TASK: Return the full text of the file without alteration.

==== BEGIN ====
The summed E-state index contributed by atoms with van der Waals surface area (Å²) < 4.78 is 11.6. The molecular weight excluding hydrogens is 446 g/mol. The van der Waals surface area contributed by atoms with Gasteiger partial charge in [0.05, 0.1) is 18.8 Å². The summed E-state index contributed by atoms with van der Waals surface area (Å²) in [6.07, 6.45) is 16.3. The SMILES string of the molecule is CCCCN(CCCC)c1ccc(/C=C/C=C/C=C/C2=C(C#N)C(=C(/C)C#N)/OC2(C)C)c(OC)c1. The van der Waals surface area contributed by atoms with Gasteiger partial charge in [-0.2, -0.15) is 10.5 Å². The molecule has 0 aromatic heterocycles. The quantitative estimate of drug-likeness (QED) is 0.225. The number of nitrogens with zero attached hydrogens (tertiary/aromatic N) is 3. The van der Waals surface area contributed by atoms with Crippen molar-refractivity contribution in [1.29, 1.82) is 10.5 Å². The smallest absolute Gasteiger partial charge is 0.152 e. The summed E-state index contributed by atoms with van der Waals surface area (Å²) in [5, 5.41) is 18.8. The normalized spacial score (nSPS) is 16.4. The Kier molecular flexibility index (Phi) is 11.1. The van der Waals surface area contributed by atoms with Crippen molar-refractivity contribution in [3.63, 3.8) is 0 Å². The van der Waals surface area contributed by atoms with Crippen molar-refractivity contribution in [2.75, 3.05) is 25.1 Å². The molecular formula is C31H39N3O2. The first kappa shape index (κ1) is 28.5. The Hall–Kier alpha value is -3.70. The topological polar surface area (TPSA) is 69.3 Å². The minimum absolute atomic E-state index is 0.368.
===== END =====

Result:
The summed E-state index contributed by atoms with van der Waals surface area (Å²) < 4.78 is 11.6. The molecular weight excluding hydrogens is 446 g/mol. The van der Waals surface area contributed by atoms with Gasteiger partial charge in [0.05, 0.1) is 18.8 Å². The summed E-state index contributed by atoms with van der Waals surface area (Å²) in [6.07, 6.45) is 16.3. The SMILES string of the molecule is CCCCN(CCCC)c1ccc(/C=C/C=C/C=C/C2=C(C#N)C(=C(/C)C#N)/OC2(C)C)c(OC)c1. The van der Waals surface area contributed by atoms with Gasteiger partial charge in [-0.2, -0.15) is 10.5 Å². The molecule has 0 aromatic heterocycles. The quantitative estimate of drug-likeness (QED) is 0.225. The number of nitrogens with zero attached hydrogens (tertiary/aromatic N) is 3. The van der Waals surface area contributed by atoms with Crippen molar-refractivity contribution in [1.29, 1.82) is 10.5 Å². The smallest absolute Gasteiger partial charge is 0.152 e. The summed E-state index contributed by atoms with van der Waals surface area (Å²) in [5, 5.41) is 18.8. The normalized spacial score (nSPS) is 16.4. The Kier molecular flexibility index (Phi) is 11.1. The van der Waals surface area contributed by atoms with Crippen molar-refractivity contribution in [3.63, 3.8) is 0 Å². The van der Waals surface area contributed by atoms with Crippen molar-refractivity contribution in [2.75, 3.05) is 25.1 Å². The molecular formula is C31H39N3O2. The first kappa shape index (κ1) is 28.5. The Hall–Kier alpha value is -3.70. The topological polar surface area (TPSA) is 69.3 Å². The minimum absolute atomic E-state index is 0.368.